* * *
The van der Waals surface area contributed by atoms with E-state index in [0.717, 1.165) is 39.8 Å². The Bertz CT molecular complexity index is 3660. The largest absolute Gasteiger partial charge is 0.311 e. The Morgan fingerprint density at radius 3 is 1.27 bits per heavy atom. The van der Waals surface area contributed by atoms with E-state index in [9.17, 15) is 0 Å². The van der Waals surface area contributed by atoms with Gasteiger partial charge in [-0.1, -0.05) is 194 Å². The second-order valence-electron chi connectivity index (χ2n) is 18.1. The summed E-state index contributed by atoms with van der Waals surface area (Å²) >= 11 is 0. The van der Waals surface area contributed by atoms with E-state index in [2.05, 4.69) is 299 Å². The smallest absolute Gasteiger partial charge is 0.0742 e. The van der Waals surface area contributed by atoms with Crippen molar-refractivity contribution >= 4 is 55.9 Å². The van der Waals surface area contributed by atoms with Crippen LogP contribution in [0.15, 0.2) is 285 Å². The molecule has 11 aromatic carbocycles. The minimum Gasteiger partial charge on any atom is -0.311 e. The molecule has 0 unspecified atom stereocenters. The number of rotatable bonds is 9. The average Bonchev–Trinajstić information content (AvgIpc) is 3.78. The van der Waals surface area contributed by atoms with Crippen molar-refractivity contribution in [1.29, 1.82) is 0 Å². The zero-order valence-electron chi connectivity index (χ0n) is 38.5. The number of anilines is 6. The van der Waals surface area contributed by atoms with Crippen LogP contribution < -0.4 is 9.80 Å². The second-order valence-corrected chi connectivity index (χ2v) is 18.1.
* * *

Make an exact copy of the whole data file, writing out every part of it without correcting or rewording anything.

The van der Waals surface area contributed by atoms with E-state index in [0.717, 1.165) is 39.8 Å². The Bertz CT molecular complexity index is 3660. The largest absolute Gasteiger partial charge is 0.311 e. The Morgan fingerprint density at radius 3 is 1.27 bits per heavy atom. The van der Waals surface area contributed by atoms with E-state index in [9.17, 15) is 0 Å². The van der Waals surface area contributed by atoms with Gasteiger partial charge in [-0.1, -0.05) is 194 Å². The second-order valence-electron chi connectivity index (χ2n) is 18.1. The summed E-state index contributed by atoms with van der Waals surface area (Å²) >= 11 is 0. The van der Waals surface area contributed by atoms with E-state index in [2.05, 4.69) is 299 Å². The smallest absolute Gasteiger partial charge is 0.0742 e. The van der Waals surface area contributed by atoms with Crippen molar-refractivity contribution >= 4 is 55.9 Å². The van der Waals surface area contributed by atoms with Crippen LogP contribution in [0.15, 0.2) is 285 Å². The molecule has 11 aromatic carbocycles. The minimum Gasteiger partial charge on any atom is -0.311 e. The molecule has 0 unspecified atom stereocenters. The number of rotatable bonds is 9. The average Bonchev–Trinajstić information content (AvgIpc) is 3.78. The van der Waals surface area contributed by atoms with Crippen molar-refractivity contribution in [1.29, 1.82) is 0 Å². The zero-order valence-electron chi connectivity index (χ0n) is 38.5. The number of anilines is 6. The van der Waals surface area contributed by atoms with Crippen LogP contribution < -0.4 is 9.80 Å². The second-order valence-corrected chi connectivity index (χ2v) is 18.1.